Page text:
Heart failure is characterised by recurrent hospitalisations and yet often only the first is considered in clinical trial reports. In chronic diseases, such as heart failure, analysing all such hospitalisations gives a more complete picture of treatment benefit.
An increase in heart failure hospitalisations is associated with a worsening condition meaning that a comparison of heart failure hospitalisation rates, between treatment groups, can be confounded by the competing risk of death. Any analyses of recurrent events must take into consideration informative censoring that may be present. The Ghosh and Lin (2002) non-parametric analysis of heart failure hospitalisations takes mortality into account whilst also adjusting for different follow-up times and multiple hospitalisations per patient. Another option is to treat the incidence of cardiovascular death as an additional event in the recurrent event process and then adopt the usual analysis strategies. An alternative approach is the use of joint modelling techniques to obtain estimates of treatment effects on heart failure hospitalisation rates, whilst allowing for informative censoring.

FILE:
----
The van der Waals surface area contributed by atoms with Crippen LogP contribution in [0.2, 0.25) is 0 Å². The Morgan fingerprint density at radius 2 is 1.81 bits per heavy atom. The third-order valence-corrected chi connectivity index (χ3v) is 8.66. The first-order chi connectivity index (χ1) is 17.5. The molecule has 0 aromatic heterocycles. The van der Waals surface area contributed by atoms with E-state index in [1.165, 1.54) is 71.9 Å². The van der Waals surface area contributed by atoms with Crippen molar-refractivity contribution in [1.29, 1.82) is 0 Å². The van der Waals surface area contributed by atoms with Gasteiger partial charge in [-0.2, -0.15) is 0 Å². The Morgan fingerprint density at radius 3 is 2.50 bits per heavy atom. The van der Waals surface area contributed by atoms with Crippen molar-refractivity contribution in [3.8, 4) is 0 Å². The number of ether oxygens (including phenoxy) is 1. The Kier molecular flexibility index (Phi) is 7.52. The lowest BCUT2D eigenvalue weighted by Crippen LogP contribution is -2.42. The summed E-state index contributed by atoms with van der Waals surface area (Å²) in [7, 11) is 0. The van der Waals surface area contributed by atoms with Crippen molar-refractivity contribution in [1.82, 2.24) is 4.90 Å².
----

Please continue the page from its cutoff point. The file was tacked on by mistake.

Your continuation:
This talk shall outline the different methods available for analysing recurrent events in the presence of dependent censoring and the relative merits of each method shall be discussed.